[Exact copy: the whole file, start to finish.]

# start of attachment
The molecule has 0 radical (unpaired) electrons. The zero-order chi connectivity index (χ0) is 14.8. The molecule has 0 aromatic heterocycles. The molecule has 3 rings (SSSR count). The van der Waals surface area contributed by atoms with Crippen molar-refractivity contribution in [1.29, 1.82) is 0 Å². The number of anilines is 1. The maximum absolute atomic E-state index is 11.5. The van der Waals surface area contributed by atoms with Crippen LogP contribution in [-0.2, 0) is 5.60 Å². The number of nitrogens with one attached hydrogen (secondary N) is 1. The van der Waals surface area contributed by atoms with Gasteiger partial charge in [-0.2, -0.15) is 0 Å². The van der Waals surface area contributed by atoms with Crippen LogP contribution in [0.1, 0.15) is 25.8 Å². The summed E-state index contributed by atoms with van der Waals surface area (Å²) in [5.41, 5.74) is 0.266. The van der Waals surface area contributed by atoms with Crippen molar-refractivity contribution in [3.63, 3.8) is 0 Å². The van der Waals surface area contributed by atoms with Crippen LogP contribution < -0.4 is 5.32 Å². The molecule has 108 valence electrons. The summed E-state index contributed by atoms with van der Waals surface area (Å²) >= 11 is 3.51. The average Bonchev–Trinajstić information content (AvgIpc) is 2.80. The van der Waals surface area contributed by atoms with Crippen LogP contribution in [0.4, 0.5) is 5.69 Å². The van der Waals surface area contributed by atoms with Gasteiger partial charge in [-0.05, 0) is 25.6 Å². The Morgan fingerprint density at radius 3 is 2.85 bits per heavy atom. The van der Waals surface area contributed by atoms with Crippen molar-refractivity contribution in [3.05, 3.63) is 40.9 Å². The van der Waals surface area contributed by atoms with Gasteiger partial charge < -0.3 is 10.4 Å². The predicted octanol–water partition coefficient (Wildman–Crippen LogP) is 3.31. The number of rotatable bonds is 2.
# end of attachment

The molecule has 0 radical (unpaired) electrons. The zero-order chi connectivity index (χ0) is 14.8. The molecule has 0 aromatic heterocycles. The molecule has 3 rings (SSSR count). The van der Waals surface area contributed by atoms with Crippen molar-refractivity contribution in [1.29, 1.82) is 0 Å². The number of anilines is 1. The maximum absolute atomic E-state index is 11.5. The van der Waals surface area contributed by atoms with Crippen LogP contribution in [-0.2, 0) is 5.60 Å². The number of nitrogens with one attached hydrogen (secondary N) is 1. The van der Waals surface area contributed by atoms with Gasteiger partial charge in [-0.2, -0.15) is 0 Å². The van der Waals surface area contributed by atoms with Crippen LogP contribution in [0.1, 0.15) is 25.8 Å². The summed E-state index contributed by atoms with van der Waals surface area (Å²) in [5.41, 5.74) is 0.266. The van der Waals surface area contributed by atoms with Crippen molar-refractivity contribution in [3.63, 3.8) is 0 Å². The van der Waals surface area contributed by atoms with Crippen LogP contribution < -0.4 is 5.32 Å². The molecule has 108 valence electrons. The summed E-state index contributed by atoms with van der Waals surface area (Å²) >= 11 is 3.51. The average Bonchev–Trinajstić information content (AvgIpc) is 2.80. The van der Waals surface area contributed by atoms with Crippen LogP contribution in [0.4, 0.5) is 5.69 Å². The van der Waals surface area contributed by atoms with Gasteiger partial charge in [-0.05, 0) is 25.6 Å². The Morgan fingerprint density at radius 3 is 2.85 bits per heavy atom. The van der Waals surface area contributed by atoms with Crippen molar-refractivity contribution in [3.05, 3.63) is 40.9 Å². The van der Waals surface area contributed by atoms with Gasteiger partial charge < -0.3 is 10.4 Å². The predicted octanol–water partition coefficient (Wildman–Crippen LogP) is 3.31. The number of rotatable bonds is 2.